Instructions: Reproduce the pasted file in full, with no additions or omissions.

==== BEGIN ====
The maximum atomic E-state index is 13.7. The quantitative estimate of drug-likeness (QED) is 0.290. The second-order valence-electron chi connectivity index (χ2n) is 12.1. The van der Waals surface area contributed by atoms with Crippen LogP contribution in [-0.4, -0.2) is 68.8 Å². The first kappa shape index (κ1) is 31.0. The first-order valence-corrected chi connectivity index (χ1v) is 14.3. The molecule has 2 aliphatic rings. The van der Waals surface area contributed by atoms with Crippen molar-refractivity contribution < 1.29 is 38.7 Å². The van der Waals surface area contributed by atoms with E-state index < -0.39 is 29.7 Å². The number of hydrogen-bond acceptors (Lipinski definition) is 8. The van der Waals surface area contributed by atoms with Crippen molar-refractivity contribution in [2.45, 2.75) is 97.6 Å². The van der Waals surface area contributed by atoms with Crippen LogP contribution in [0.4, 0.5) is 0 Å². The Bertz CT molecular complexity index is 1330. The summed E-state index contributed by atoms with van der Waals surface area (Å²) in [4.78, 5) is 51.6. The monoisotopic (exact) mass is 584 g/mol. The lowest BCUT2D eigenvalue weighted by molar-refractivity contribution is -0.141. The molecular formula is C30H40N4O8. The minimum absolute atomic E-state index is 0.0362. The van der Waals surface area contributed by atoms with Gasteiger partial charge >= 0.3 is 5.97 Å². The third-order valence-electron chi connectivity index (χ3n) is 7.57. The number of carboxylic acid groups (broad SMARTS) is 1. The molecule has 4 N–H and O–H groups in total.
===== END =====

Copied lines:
The maximum atomic E-state index is 13.7. The quantitative estimate of drug-likeness (QED) is 0.290. The second-order valence-electron chi connectivity index (χ2n) is 12.1. The van der Waals surface area contributed by atoms with Crippen LogP contribution in [-0.4, -0.2) is 68.8 Å². The first kappa shape index (κ1) is 31.0. The first-order valence-corrected chi connectivity index (χ1v) is 14.3. The molecule has 2 aliphatic rings. The van der Waals surface area contributed by atoms with Crippen molar-refractivity contribution < 1.29 is 38.7 Å². The van der Waals surface area contributed by atoms with E-state index < -0.39 is 29.7 Å². The number of hydrogen-bond acceptors (Lipinski definition) is 8. The van der Waals surface area contributed by atoms with Crippen molar-refractivity contribution in [2.45, 2.75) is 97.6 Å². The van der Waals surface area contributed by atoms with Crippen LogP contribution in [0.4, 0.5) is 0 Å². The Bertz CT molecular complexity index is 1330. The summed E-state index contributed by atoms with van der Waals surface area (Å²) in [4.78, 5) is 51.6. The monoisotopic (exact) mass is 584 g/mol. The lowest BCUT2D eigenvalue weighted by molar-refractivity contribution is -0.141. The molecular formula is C30H40N4O8. The minimum absolute atomic E-state index is 0.0362. The van der Waals surface area contributed by atoms with Gasteiger partial charge >= 0.3 is 5.97 Å². The third-order valence-electron chi connectivity index (χ3n) is 7.57. The number of carboxylic acid groups (broad SMARTS) is 1. The molecule has 4 N–H and O–H groups in total.